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The Geography of Nowhere: The Rise and Decline of America's Man-Made Landscape Paperback – July 26, 1994
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About the Author
- Item Weight : 9.9 ounces
- Paperback : 304 pages
- ISBN-10 : 9780671888251
- ISBN-13 : 978-0671888251
- Product Dimensions : 5.5 x 0.8 x 8.44 inches
- Publisher : Free Press (July 26, 1994)
- Language: : English
- ASIN : 0671888250
- Best Sellers Rank: #89,422 in Books (See Top 100 in Books)
- Customer Reviews:
Top reviews from the United States
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This book was a marvel to read also because it was written over twenty years ago and is still dead on in its analysis. Post 2008 recession who could argue credibly otherwise? My hope is that millennials will wake up and break the cycle of suburban home buying.
My awakening began in the early 2000 when I got a job working housing construction then later landscaping and later again installing storm doors and windows. Entire suburban neighbourhoods throughout the Midwest are essentially empty and lack any character or soul. There is no community, and no one is around except on weekends. It,s a social and economic disaster. Everyone just works or stays inside getting fatter, more diabetic, and watching their TVs endlessly.
It,s time for an overhaul. Washington, D.C., NY, and Portland hopefully are leading the way. The future of urban design will about creating the framework for organically grown towns, cities, and communities. The suburbs are death and dying.
Starting out slow but building momentum with each page turned, topics in 'The Geography of Nowhere' range from architectural history to city planning as it chronicles the growth of suburbs and urban sprawl, as well as the decline of small towns and the family farms replaced by industrial agri-business. All of these changes to the American landscape are a result of our dependence on petroleum fuels.
Mr. Kunstler demonstrates that a public policy dominated by the automobile makers as early as the 1920's dictated the growth of our current infrastructure. Public forms of transportation such as the trolly system were edged out as suburbs began to spread, and our over-reliance on the personal automobile commenced. White flight from urban to suburban areas in the 1950's and 1960's continued the trend, creating the problems that confront urban areas today as they struggle with ways to renovate down town areas.
In these pages a student of community planning will find out more about topics shunned from public discourse such as redlining – the spurning of investment in some of America's most needy areas. For those seeking out histories of the development of specific communities; they can find them here as Mr. Kunstler provides case studies of the communities of Portland Oregon, Los Angeles, Atlantic City, Saratoga New York, among others. Furthermore, readers seeking answers to that all-pervading sense of same-ville everywhere that they travel will find them in Mr. Kunstler's history of building design.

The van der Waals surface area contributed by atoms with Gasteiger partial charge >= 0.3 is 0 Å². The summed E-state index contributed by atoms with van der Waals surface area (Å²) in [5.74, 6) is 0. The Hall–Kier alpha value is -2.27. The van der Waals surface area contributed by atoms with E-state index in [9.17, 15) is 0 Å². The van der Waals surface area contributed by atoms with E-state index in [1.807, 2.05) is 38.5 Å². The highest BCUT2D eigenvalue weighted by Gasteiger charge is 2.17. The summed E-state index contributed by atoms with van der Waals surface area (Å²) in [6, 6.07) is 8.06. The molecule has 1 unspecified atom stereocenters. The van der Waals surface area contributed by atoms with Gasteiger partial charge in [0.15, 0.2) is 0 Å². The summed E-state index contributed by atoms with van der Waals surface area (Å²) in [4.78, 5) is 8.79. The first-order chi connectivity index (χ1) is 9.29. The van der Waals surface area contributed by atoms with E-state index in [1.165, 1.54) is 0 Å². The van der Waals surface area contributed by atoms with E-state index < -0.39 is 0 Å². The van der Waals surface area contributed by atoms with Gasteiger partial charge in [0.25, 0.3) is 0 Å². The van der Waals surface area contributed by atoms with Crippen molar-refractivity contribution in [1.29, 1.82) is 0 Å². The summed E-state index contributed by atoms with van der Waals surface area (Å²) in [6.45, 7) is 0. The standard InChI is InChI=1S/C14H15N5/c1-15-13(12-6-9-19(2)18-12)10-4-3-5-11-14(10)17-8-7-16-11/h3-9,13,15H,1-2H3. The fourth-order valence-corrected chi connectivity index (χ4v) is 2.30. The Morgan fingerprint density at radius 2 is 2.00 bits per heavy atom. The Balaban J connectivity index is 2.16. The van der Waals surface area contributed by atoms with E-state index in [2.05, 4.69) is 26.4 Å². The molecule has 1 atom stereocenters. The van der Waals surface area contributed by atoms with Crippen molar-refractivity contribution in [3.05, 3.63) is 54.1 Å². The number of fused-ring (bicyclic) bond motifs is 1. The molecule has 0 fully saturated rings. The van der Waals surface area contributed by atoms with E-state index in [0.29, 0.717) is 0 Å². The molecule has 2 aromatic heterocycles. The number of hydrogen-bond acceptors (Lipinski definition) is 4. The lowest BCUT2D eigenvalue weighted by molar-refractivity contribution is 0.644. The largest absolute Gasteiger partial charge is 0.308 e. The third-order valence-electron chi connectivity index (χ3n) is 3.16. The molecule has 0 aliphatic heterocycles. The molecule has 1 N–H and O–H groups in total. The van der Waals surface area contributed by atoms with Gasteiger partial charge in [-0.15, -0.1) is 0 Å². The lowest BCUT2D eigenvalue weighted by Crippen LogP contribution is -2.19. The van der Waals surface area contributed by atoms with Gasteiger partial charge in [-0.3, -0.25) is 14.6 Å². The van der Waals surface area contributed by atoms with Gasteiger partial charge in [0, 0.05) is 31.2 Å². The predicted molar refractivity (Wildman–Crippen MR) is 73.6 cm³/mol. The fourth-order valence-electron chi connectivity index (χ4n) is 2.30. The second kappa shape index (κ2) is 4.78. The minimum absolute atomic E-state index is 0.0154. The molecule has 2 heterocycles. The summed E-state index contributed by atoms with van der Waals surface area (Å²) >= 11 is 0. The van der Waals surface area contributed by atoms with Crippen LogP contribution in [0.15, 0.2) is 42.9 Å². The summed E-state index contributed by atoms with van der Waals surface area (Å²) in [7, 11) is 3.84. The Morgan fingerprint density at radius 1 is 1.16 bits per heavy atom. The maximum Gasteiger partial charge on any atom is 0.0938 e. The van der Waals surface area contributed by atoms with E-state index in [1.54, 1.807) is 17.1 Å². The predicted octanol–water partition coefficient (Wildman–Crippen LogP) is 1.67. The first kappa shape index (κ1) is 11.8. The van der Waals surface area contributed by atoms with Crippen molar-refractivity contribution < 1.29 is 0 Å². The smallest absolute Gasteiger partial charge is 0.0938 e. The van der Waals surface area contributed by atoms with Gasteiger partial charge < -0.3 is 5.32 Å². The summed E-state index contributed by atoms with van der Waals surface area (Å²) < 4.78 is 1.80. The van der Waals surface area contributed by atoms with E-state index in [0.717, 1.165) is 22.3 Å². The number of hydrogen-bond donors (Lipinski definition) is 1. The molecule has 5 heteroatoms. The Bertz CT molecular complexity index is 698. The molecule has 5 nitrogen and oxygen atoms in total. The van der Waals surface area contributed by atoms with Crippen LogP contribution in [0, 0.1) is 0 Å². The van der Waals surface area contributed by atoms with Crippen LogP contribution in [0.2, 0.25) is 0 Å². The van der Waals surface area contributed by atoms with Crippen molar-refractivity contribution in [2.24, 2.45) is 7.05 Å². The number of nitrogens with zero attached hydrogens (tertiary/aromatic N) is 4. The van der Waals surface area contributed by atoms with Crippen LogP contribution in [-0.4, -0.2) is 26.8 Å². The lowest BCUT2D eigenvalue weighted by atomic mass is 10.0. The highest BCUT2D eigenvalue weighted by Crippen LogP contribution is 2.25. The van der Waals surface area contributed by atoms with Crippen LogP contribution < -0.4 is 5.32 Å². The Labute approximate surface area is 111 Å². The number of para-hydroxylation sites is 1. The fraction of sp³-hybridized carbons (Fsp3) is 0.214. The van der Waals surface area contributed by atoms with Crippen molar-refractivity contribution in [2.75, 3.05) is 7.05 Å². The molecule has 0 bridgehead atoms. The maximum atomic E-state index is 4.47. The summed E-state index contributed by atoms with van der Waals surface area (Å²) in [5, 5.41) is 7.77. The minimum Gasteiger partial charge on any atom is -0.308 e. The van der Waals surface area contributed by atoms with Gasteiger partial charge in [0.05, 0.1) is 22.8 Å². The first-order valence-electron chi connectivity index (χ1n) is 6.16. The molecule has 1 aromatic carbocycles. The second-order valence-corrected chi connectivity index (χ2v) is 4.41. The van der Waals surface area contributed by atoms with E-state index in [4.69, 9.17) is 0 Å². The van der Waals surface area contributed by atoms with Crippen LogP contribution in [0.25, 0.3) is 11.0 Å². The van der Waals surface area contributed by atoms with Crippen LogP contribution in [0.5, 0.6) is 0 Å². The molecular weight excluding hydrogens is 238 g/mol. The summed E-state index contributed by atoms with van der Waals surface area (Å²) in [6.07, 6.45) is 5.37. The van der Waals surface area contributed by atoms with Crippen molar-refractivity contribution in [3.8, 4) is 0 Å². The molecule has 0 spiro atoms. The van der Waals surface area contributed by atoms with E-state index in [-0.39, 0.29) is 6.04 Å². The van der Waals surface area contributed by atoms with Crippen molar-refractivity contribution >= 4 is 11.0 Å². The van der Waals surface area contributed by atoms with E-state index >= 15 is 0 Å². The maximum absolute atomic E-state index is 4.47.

Besides illustrating the growth of our dependence on oil, and the economic problems that are its result, 'The Geography of Nowhere,' also documents how we have spoiled America's greatest treasure, its landscape. Instead, we have turned it into a toon-scape, creating the sense of disconnection and alienation that is prevalent in America today.
It is Mr. Kunstler's wit and sarcasm that keeps the reader turning the pages even as we become more horrified at the picture that he draws, and the looming catastrophe that he predicts if we don't change our strategies toward development; or our assumptions about how to use our resources. Readers who follow him to the end are provided with his remedy for our current crises.
Mr. Kunstler advocates urban planning that emphasizes relationship, and connection. He would like to see cities that are individualized in design, providing those that reside within a sense of place. He advocates communities with a renewed sense of purpose. Furthermore, he seeks to promote development that builds on instead of destroying local economies. He pursues development that is sustainable, ending our dependence on fossil fuels.
For me, the movie 'Detropia,' was a graphic portrayal of the message that Mr. Kunstler seeks to convey. 'Detropia,' illustrates the decline of Detroit after the slump of it's auto industry. Its fortunes linked to the auto industry, the city had its heyday in the 1940's through the 1960's before beginning it's slow descent due to competition with foreign made cars. The viewer is confronted with images of a ghost town and the anomie experienced by those who remain.
Experts were already predicting the end of cheap oil in 1973. Now, it is over forty years later and our culture has yet to make the systemic changes necessary. In addition, we have exported our oil dependency overseas through our international development practices. Readers reaching the end of 'Geography of Nowhere,' and reflecting on it will be compelled to ask whether our future is to be like 'Detropia?' Or can we still find a cure for our common problems before it is too late?
Top reviews from other countries
About a decade and a half before that, he wrote the Geography of Nowhere. The book swings between chapters offering careful historical analysis of the factors which led to the development of modern North American sprawl, and chapters bristling with the biting sarcasm and fomentation seen in the talk. As long as this oscillation in style is chalked up as a genuine expression of the author's feelings as well as thoughts, rather than a flaw or inconsistency, then the reader is unlikely to be disappointed with the book, if not the urban environment it so accurately and painfully describes.